Game Theory Real Nighttime (1985). Scott Miller’s Game Theory were outliers in a scene already on the fringes. They came up in the same circuit, and shared bills and basic aesthetic choices with many of the Paisley school, but were closer to a traditional power pop band in execution. I know – the words “power pop” are a kiss of death for some of you out there, but don’t let that scare you off. Miller and his rotating cast of players churned out some of the most infectious albums of the era – songs stacked with hooks, each catchier than the one that preceded it. No one talks about it, but there’s no way Real Nighttime and The Big Shot Chronicles were not formative influences on The New Pornographers and their ilk.

Opal Early Recordings (1989). Although some of it came out under the Clay Allison moniker, most of this material didn’t see wide release until well after the departure of Kendra Smith, who, starting with The Dream Syndicate, appeared to be making a tradition out of quitting bands just when they were peaking. Though a lot of people swear by Happy Nightmare Baby (recorded later with Hope Sandoval), this material is perhaps the perfect literal embodiment of the enigmatic darkness that a term like “Paisley Underground” implies. The template for Mazzy Star is even more in evidence here, with Roback and Smith’s dark torch songs stretching out into extended, loose-limbed psych/folk jams without warning. If The Days Of Wine And Roses was a modern interpretation of White Light/White Heat’s pathos, Opal’s early movements were the equivalent of the third VU album – candlelit meditations of uninhibited beauty and longing.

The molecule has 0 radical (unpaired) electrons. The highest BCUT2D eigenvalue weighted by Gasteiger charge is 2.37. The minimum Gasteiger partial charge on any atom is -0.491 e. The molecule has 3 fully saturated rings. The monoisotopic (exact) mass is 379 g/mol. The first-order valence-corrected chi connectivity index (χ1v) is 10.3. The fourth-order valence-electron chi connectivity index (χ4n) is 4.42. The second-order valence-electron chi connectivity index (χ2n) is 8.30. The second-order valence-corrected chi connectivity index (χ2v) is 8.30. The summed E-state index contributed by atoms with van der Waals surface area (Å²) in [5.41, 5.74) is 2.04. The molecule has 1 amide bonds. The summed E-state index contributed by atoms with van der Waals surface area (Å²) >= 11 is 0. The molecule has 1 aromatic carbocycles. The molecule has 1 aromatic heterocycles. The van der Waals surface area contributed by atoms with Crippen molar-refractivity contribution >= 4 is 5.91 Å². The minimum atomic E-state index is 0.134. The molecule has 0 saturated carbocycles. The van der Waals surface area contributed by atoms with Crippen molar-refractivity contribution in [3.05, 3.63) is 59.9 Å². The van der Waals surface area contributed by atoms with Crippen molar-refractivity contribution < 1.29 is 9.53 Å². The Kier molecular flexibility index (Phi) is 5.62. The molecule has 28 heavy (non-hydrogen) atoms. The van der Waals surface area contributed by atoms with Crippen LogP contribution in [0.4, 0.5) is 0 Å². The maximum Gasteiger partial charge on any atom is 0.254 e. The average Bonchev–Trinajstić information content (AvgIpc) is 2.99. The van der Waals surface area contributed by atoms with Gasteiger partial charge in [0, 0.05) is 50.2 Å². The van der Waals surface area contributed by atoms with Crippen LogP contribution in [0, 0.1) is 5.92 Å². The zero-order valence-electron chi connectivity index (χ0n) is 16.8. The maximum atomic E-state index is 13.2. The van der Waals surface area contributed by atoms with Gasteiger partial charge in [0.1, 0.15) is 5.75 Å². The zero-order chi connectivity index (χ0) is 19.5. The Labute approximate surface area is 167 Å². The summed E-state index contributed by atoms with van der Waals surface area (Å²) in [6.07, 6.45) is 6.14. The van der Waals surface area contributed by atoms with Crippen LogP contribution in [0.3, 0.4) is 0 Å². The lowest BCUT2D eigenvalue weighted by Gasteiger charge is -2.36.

Further listening: Hex was a collaborative project featuring Donette Thayer (ex-Game Theory) and Steve Kilbey of The Church. Their self-titled effort from 1989 is one of the more unique and beguiling albums of the era, taking the swirling psychedelics of the Paisley bands, slowing it down, and applying an ashen layer of goth to the mix. The heavier 4AD vibe makes it predictive of both the early-’90′s Trip Hop trend, and today’s indie underground new-goth-wave/industrial revival. Like many of their compatriots, Green On Red came out of the gate steaming with a couple of formative EPs, then quickly retreated into the safe harbor of alt-country. Nevertheless, a significant band for their magnetic force in pulling the early scene together into something resembling a movement. The Three O’Clock also deserve a mention here, being responsible for the coining of the term “Paisley Underground.” They too would lose the plot fairly quickly but their Baroque Hoedown EP is worth seeking out for it’s jangly, Buzzcocks-ian immediacy. Happy hunting! — Jonathan Treneff

One Response to “Glass Palaces:
Navigating the Paisley Underground”

  1. Jim Jones says:

    Also worth mentioning is the Long Ryders–while more on the alt. country side of the psych. rock revival, they had the Byrds thing down!